With no formal schooling available to him, the young Lincoln set out to shape his own character. Without the visual media of today, Lincoln developed himself through reading. Conscious as he was of the limitations of his rural environment, he might have read for escape–but he did not. Instead he read for discipline. He read not only to learn what others had thought and said, but to find out how they did it: he read in order to learn how to think and speak and act for himself. Accordingly, he read classic accounts of individual struggle: Pilgrim’s Progress, Robinson Crusoe, the Autobiography of Benjamin Franklin. He sought out books about thinking–books about geometry and grammar and the hard conundrums of free will and determinism. He read the same few books over and over, making a virtue of necessity, of course. This way, he absorbed their lessons into his very being.
Lincoln’s contemporary Ralph Waldo Emerson lived in America’s cultural heartland, not on a still-primitive frontier. In metropolitan Boston, in the college town of Cambridge, and within the intellectual community of Concord, Emerson preached the virtues of “self-reliance.” He said that we readers should treat books as provocation for our own thinking. He called for the emergence of independent thinkers and actors, for what he called “the American scholar.” No better example existed for Emerson’s ideal American scholar than Abraham Lincoln. After the Civil War, Emerson could have added a postscript on Lincoln to his book Representative Men (published in 1850) with perfect appropriateness. Indeed, Lincoln would have illustrated the self-reliant democratic leader far better than the example Emerson actually chose, Napoleon Bonaparte.When Emerson came to Springfield to give a set of lectures in 1853, Lincoln was in town, not away attending to his duties on the legal circuit. He probably heard Emerson speak on the subject of “Power” in the Old Illinois Capitol building before attending a dinner given there by the women of the First Presbyterian Church, who included his wife, Mary. Lincoln might also have heard the other two lectures Emerson gave during his stay. By this time, of course, Lincoln’s own views on reading, self-reliance, and self-realization had already been formed and acted upon.
Without having to read Emerson, Lincoln put into practice the philosophy that Emerson propounded. Among Emerson’s circle of friends this practice was known as “self-culture.” The person who was probably Emerson’s best friend, Margaret Fuller, applied the same principle to women, making use of group “conversations” with other women to bring them to a consciousness of their own potential. Countless kids on the frontier, or in city slums, have encountered a blunt question: “Do you think you’ll ever amount to anything?” Lincoln answered that challenge with more than just ambition. What he undertook was to engage in self-construction, in search of self-fulfillment.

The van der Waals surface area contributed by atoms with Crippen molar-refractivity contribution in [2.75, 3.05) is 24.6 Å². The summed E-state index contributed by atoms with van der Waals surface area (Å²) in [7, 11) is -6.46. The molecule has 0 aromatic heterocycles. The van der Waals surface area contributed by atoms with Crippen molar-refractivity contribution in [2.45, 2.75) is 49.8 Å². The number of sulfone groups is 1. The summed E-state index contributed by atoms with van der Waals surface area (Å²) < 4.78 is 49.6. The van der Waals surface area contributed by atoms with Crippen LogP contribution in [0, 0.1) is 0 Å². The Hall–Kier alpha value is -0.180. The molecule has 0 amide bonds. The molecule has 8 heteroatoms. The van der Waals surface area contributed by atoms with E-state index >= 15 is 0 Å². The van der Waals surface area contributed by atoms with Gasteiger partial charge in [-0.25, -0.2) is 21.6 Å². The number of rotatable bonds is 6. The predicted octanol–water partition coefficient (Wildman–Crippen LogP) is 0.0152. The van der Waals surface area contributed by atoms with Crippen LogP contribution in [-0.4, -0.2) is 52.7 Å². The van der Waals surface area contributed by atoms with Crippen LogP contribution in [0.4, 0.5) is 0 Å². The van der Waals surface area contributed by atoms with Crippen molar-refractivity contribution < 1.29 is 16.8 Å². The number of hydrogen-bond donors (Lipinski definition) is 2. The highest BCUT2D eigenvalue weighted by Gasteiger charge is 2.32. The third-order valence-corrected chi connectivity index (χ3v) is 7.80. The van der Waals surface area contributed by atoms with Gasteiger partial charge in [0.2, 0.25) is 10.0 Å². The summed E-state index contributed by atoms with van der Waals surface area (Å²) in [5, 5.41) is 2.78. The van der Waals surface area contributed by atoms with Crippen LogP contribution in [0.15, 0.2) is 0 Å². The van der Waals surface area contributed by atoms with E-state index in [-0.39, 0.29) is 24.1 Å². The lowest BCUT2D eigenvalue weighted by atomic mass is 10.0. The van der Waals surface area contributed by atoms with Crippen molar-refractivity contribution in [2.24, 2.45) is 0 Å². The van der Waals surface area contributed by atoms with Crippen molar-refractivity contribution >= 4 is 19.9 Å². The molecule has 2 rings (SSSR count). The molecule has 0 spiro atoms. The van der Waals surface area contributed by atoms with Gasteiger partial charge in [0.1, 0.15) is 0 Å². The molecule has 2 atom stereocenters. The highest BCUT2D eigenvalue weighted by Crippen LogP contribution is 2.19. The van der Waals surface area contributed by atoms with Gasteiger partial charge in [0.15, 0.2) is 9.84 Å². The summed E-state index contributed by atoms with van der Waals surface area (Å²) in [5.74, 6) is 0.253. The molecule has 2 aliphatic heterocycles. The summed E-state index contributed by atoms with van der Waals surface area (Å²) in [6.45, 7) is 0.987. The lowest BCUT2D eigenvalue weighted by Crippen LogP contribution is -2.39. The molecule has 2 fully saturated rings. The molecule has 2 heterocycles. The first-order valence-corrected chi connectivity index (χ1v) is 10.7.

Moral integrity occupied the core of the kind of person Lincoln made himself. Financial honesty represented one important aspect of this integrity. When his partner in a grocery business, William Berry, died in 1835, leaving behind serious debts, Lincoln worked long and hard to pay off not only his own share but Berry’s as well, going beyond his legal obligation in doing so. Lincoln carried his financial honesty into his politics as well as his personal life. As a member of the state legislature, he worked hard to get the state capital moved to Springfield. As part of this campaign, he succeeded in getting the legislature to stipulate that whatever community became the capital must contribute $50,000 toward the cost of the public buildings to be erected; Springfield could meet this requirement, but it would force some smaller towns out of the competition. The $50,000 was payable in three installments, and the third one fell due after the Panic of 1837 had initiated a prolonged economic downturn. Stephen Douglas, the newly elected Register of the Land Office, had recently moved to Springfield, and proposed that Springfield find a way to repudiate its obligation and let the state shoulder more of the cost of the buildings. Lincoln objected: “We have the benefit,” he is quoted as saying. “Let us stand to our obligation as men.” Money to pay the third installment was borrowed from the State Bank of Illinois and paid off over an eight-year period by leading citizens of Springfield, including Lincoln himself. The liquidated promissory note for $16,666.67 remained on display in a Springfield bank for many years.